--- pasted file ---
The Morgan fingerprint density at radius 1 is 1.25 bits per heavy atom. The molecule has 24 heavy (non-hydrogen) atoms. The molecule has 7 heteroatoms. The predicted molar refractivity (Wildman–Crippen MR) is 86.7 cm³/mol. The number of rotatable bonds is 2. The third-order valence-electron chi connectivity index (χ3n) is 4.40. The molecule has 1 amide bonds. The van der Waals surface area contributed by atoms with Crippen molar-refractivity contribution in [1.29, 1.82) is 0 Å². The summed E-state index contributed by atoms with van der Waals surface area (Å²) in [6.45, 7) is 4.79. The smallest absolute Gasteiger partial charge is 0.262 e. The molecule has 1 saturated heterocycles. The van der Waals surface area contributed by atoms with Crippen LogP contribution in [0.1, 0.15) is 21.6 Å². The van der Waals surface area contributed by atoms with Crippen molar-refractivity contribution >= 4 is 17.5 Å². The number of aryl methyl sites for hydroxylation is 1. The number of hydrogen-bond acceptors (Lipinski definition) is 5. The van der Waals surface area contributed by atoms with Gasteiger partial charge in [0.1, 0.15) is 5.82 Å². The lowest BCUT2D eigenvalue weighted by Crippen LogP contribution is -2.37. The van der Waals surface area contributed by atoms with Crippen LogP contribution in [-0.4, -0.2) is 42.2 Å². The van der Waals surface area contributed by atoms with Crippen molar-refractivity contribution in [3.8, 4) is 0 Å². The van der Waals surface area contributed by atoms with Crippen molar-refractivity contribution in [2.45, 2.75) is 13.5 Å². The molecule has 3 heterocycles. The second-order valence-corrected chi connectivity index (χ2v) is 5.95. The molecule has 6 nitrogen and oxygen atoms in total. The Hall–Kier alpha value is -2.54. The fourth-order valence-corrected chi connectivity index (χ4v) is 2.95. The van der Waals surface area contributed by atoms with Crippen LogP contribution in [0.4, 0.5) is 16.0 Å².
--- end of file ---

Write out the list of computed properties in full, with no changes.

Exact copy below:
The Morgan fingerprint density at radius 1 is 1.25 bits per heavy atom. The molecule has 24 heavy (non-hydrogen) atoms. The molecule has 7 heteroatoms. The predicted molar refractivity (Wildman–Crippen MR) is 86.7 cm³/mol. The number of rotatable bonds is 2. The third-order valence-electron chi connectivity index (χ3n) is 4.40. The molecule has 1 amide bonds. The van der Waals surface area contributed by atoms with Crippen molar-refractivity contribution in [1.29, 1.82) is 0 Å². The summed E-state index contributed by atoms with van der Waals surface area (Å²) in [6.45, 7) is 4.79. The smallest absolute Gasteiger partial charge is 0.262 e. The molecule has 1 saturated heterocycles. The van der Waals surface area contributed by atoms with Crippen LogP contribution in [0.1, 0.15) is 21.6 Å². The van der Waals surface area contributed by atoms with Crippen molar-refractivity contribution >= 4 is 17.5 Å². The number of aryl methyl sites for hydroxylation is 1. The number of hydrogen-bond acceptors (Lipinski definition) is 5. The van der Waals surface area contributed by atoms with Gasteiger partial charge in [0.1, 0.15) is 5.82 Å². The lowest BCUT2D eigenvalue weighted by Crippen LogP contribution is -2.37. The van der Waals surface area contributed by atoms with Crippen LogP contribution in [-0.4, -0.2) is 42.2 Å². The van der Waals surface area contributed by atoms with Crippen molar-refractivity contribution in [3.8, 4) is 0 Å². The van der Waals surface area contributed by atoms with Crippen molar-refractivity contribution in [2.45, 2.75) is 13.5 Å². The molecule has 3 heterocycles. The second-order valence-corrected chi connectivity index (χ2v) is 5.95. The molecule has 6 nitrogen and oxygen atoms in total. The Hall–Kier alpha value is -2.54. The fourth-order valence-corrected chi connectivity index (χ4v) is 2.95. The van der Waals surface area contributed by atoms with Crippen LogP contribution in [0.4, 0.5) is 16.0 Å².